is there an example of one animal “murdering” another animal that doesn’t fit into those 2 areas?

              or did you mean withing human civilsation’s social contract, murder is wrong?

              i just need you to explain, flesh it out please.

            • SweetSass

              There is nothing natural about morals.

              Nature does not imbue us with morality.

              We must be taught.

              And ‘morals’ aka a code by which we conduct ourselves has to be agreed upon by groups of people and depending on that group of people those morals change.


              • esa

                ~ Nature does not imbue us with morality.

                yes, but Nature gives us a conscience. so there is a hand in glove aspect to biology and society at work here ..

                that said, poor teachings make for a mess of things. mmm yes of this i know all too well ..

                • SweetSass

                  Nature doens’t give a conscience.

                  That is also taught.

                  You need to know what to feel guilty or shamed over before you feel conscious pangs over your actions.

    • “So because someone makes jokes to his friend about dongles (d*ck) and forking (f*cking), who wasn’t even talking to you, that person deserves to have their identity put on blast and be used as a whipping boy in the never ending battle that feminists have declared on sexual harassment in the workplace;”

      So based on this, would you say that whenever I overhear my bosses making “jokes” about my religion, that I shouldn’t put them on blast merely because they weren’t talking to me? Or how about that time someone “accidentally” dropped an anti-Islamic pamphlet right next to my chair? Should I not put them on blast because they can argue that it wasn’t directed to me (even though it was dropped right next to my cubicle and I am the only Muslim in the office)? Or are you just speaking about jokes that are related to gender? I’m curious as to your thoughts. Because when you make room for one form of harassment, you set a precedence that all types of harassment are acceptable.

      • Negro Libre

        No, I’m talking universally. If someone says something that you deem offensive, you should approach them and talk to them about it. What one possibly could do is not what one actually does. If they dismiss your complaints you go to your superiors. If you can’t get justice from then, then go to the public and appeal. The fact is the higher up you go, the less control you have over the consequences of making a complaint against someone you work with but a lot of times it is necessary.

      • Marshal

        You go to the person/persons Directly FIRST, and if it persists THEN you go through the Chains of Command. THIS is how it works in All Work Settings, or else there wouldn’t be Any Reason to have Sensitivity Training in the 1st place.

        IDK why it is so hard for people to grasp this, like Libre and Rewind and others have repeated said-Everyone’s idea of Morality is Subjective; Yes, SOME have Similar Boundaries or Limits, but each Individuals’ definition is Subjective. Ethics are UNIVERSAL, not SUBJECTIVE, these apply to ALL, and so is Free Will and Common Sense; Some Use them more than others, and even those are Separate from Emotions/Feelings.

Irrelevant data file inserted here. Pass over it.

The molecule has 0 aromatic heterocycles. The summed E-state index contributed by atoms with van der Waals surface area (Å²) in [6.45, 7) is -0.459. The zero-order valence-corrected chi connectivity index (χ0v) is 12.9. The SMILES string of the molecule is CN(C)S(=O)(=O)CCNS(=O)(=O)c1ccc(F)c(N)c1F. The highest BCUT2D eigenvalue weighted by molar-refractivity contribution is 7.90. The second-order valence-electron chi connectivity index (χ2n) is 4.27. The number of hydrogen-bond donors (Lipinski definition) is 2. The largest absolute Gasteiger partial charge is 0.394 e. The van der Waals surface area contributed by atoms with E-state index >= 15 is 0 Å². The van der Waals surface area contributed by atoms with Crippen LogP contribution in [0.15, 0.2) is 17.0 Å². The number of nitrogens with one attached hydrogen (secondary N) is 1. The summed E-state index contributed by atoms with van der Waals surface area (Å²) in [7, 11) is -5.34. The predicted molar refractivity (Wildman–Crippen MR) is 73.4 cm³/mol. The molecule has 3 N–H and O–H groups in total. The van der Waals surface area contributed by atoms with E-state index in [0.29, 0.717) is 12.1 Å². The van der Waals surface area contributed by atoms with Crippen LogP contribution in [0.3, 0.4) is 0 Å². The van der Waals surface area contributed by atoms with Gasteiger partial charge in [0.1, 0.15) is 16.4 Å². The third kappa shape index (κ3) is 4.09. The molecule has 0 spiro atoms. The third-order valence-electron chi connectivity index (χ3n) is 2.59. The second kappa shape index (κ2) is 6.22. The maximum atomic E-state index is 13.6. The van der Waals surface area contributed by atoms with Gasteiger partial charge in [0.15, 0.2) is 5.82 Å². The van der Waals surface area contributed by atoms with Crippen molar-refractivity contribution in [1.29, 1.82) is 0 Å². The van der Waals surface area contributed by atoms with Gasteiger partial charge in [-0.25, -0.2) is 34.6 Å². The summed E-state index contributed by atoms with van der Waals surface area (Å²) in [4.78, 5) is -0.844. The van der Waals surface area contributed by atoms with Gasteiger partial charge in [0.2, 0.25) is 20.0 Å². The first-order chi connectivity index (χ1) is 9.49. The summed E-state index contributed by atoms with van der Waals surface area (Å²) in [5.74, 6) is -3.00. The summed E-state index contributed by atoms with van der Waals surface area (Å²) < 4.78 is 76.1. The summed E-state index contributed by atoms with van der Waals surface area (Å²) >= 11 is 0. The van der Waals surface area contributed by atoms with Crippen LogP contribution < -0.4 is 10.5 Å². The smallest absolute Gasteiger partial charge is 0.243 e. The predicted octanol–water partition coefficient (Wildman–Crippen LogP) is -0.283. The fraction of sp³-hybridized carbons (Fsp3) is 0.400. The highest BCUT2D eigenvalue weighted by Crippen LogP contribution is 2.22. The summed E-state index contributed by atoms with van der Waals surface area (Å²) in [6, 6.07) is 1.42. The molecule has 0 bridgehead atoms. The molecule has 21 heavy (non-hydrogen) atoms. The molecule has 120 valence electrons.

Bottom Line, BOTH the Men and Adria Richards made Poor Choices, but Only ONE of them handled this incident the Wrong Way, despite Her Best Intentions (if she even had any, again, that’s SUNJECTIVE), and everything else is the Fallout

        • Marshal


        • It’s not hard for me to grasp. What I’m trying to say is that we don’t really know if she’s done this in the past (taken things up with her superiors first) and gotten no where and she finally had enough. CONTEXT, PEOPLE, CONTEXT! I’ve gotten that before on this site and I’m telling you that right now. We’re not wholeheartedly familiar with the context and have no idea if in the past she’s done what you deem appropriate and has gotten nowhere.

        • SweetSass

          Sensitivity training is for people who SAY offensive comments. It’s not for teaching people to confront their tormenters.

          You missed the point of sensitivity training.

          Not all people feel comfortable head-on confronting the people who offend them. Issues of safety, identity, etc.

          How many times have I stood up for what I believe in on here and directly addressed someone with what I find offensive about their comments … and been called names, accused of being a fill-in-the-blank stereotype, dismissed as ‘irrational’ even when I clearly spell out my position, and otherwise besmirched.

          BOTH of them handled things the wrong way. The men just did it first. They handled Being Professional 101 wrong and are just as at fault for what ensued.

          • Val

            “Not all people feel comfortable head-on confronting the people who offend them. Issues of safety, identity, etc.”

            Very true. Especially when it comes to strangers and on top of that strangers who make off-color comments. Which would also lead one to believe that they had issues with boundaries and appropriateness. Which would make approaching them even more intimidating.

    • Amethyst